Find and Advertise Jobs for Mathematicians at MathHire.org
Daniel Lütgehetmann, Sebastian Meinert
The World Wide Web now hosts a new website for jobs for mathematicians, launched earlier this year at Math-Hire.org. In collaboration with professors, graduate students and university administrations, a new tool has been designed, programmed and tested that smoothly connects employers and jobseekers in mathematics. We knew about 'mathjobs' offered by the AMS and other existing websites but we wanted to give the concept a complete overhaul and significantly improve the user experience. After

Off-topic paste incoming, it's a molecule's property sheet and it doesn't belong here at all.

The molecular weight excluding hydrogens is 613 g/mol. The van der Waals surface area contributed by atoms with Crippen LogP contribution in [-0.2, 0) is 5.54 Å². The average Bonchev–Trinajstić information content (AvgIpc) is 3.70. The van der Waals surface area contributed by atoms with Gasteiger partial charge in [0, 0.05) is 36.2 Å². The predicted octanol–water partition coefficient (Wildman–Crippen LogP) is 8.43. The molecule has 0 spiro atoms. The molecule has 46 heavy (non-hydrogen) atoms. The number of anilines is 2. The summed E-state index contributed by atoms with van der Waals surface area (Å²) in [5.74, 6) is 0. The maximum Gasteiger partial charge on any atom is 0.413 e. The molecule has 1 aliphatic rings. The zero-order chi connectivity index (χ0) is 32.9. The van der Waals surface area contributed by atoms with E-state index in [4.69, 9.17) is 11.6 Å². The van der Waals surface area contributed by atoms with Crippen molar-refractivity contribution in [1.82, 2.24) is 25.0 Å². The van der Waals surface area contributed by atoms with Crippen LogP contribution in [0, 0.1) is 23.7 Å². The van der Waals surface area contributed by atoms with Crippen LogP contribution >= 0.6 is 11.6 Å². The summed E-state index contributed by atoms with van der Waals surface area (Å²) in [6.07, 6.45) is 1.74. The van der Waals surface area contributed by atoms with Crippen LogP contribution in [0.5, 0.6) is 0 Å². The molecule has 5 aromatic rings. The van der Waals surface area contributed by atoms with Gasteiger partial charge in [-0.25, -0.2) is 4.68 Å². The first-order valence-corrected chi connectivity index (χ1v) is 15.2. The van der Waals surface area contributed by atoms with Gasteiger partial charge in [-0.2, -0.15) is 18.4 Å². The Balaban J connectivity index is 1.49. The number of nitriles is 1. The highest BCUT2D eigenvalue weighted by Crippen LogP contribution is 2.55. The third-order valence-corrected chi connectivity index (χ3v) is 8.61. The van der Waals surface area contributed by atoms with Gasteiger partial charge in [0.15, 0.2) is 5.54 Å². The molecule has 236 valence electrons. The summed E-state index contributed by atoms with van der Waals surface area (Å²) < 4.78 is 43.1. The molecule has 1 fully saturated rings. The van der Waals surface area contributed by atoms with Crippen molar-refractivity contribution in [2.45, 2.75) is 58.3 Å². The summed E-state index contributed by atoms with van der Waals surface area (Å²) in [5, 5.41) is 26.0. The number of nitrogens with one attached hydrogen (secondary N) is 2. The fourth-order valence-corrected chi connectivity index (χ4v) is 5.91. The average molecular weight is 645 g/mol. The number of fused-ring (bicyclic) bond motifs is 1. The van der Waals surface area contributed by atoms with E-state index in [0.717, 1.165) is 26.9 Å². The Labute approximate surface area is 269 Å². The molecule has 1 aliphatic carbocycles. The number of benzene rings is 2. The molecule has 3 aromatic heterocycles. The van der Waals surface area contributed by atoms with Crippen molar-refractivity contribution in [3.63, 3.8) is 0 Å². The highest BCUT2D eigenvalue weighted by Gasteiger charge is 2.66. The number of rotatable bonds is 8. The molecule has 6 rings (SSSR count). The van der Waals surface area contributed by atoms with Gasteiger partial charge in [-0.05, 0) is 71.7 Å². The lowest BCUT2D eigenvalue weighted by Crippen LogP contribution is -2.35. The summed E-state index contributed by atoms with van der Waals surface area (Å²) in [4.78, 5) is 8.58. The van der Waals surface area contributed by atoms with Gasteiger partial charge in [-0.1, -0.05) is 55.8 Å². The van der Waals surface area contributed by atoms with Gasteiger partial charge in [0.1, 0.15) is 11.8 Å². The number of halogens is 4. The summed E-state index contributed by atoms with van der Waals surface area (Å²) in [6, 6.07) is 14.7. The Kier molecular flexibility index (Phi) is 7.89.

... hs of hard work, we are convinced that MathHire leaves little to be desired: job listings are published in quick time, the job search is highly intuitive and the platform is finely crafted with attention to detail. In the current phase, we are primarily focusing on the European market but if the tool is well received, we will strive to expand our services. Universities and research institutions may publish advertising-only job listings free of charge but the system delivers its full strength to employers who accept applications through MathHire.org for a fee. Employers then benefit from a sophisticated web interface to review and evaluate received applications (see https://mathhire. org/showcase). Letters of recommendation are confidentially managed through MathHire. And last but not least, employers may establish a digital hiring committee and grant colleagues the right to review and evaluate applications in teams. After initial test runs and collaboration on central features of the platform, the EMS has signed a cooperation agreement with MathHire to help the new website to grow. As part of the cooperation, the institutional members of the EMS receive one free listing per year and a 20% discount on every paid listing thereafter. In order to claim these benefits, representatives are asked to visit https://mathhire.org/ems and follow the instructions. Daniel Lütgehetmann [daniel@mathhire. org] is a graduate student in mathematics at Freie Universität Berlin. He is studying Teichmüller spaces under the supervision of Holger Reich. Sebastian Meinert [sebastian@mathhire. org] studied mathematics at Freie Universität Berlin, where he received his PhD in 2014. He studied deformation spaces of trees, also under the supervision of Holger Reich.